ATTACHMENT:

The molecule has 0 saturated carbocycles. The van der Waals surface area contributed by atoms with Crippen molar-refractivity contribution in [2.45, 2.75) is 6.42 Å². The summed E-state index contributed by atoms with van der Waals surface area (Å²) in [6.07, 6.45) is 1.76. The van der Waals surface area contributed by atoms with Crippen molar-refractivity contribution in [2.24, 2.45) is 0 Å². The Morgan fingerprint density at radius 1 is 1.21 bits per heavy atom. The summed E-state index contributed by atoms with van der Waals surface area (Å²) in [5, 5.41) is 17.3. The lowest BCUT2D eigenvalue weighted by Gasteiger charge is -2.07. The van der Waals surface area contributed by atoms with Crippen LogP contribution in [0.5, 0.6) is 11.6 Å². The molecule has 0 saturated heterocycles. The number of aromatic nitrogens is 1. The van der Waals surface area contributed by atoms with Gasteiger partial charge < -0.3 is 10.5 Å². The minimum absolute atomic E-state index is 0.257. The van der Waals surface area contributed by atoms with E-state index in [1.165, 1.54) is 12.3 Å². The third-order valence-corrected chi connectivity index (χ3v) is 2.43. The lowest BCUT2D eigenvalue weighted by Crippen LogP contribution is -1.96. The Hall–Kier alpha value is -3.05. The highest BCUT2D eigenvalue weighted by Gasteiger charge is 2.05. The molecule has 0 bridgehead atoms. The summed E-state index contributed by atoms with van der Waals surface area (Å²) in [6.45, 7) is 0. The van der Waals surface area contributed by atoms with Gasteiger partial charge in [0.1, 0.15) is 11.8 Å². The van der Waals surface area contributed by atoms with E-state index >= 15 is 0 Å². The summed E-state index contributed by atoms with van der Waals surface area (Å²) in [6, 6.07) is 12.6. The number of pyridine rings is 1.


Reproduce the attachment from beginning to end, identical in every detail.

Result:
The molecule has 0 saturated carbocycles. The van der Waals surface area contributed by atoms with Crippen molar-refractivity contribution in [2.45, 2.75) is 6.42 Å². The summed E-state index contributed by atoms with van der Waals surface area (Å²) in [6.07, 6.45) is 1.76. The van der Waals surface area contributed by atoms with Crippen molar-refractivity contribution in [2.24, 2.45) is 0 Å². The Morgan fingerprint density at radius 1 is 1.21 bits per heavy atom. The summed E-state index contributed by atoms with van der Waals surface area (Å²) in [5, 5.41) is 17.3. The lowest BCUT2D eigenvalue weighted by Gasteiger charge is -2.07. The van der Waals surface area contributed by atoms with Crippen LogP contribution in [0.5, 0.6) is 11.6 Å². The molecule has 0 saturated heterocycles. The number of aromatic nitrogens is 1. The van der Waals surface area contributed by atoms with Gasteiger partial charge < -0.3 is 10.5 Å². The minimum absolute atomic E-state index is 0.257. The van der Waals surface area contributed by atoms with E-state index in [1.165, 1.54) is 12.3 Å². The third-order valence-corrected chi connectivity index (χ3v) is 2.43. The lowest BCUT2D eigenvalue weighted by Crippen LogP contribution is -1.96. The Hall–Kier alpha value is -3.05. The highest BCUT2D eigenvalue weighted by Gasteiger charge is 2.05. The molecule has 0 bridgehead atoms. The summed E-state index contributed by atoms with van der Waals surface area (Å²) in [6.45, 7) is 0. The van der Waals surface area contributed by atoms with Gasteiger partial charge in [0.1, 0.15) is 11.8 Å². The van der Waals surface area contributed by atoms with E-state index >= 15 is 0 Å². The summed E-state index contributed by atoms with van der Waals surface area (Å²) in [6, 6.07) is 12.6. The number of pyridine rings is 1.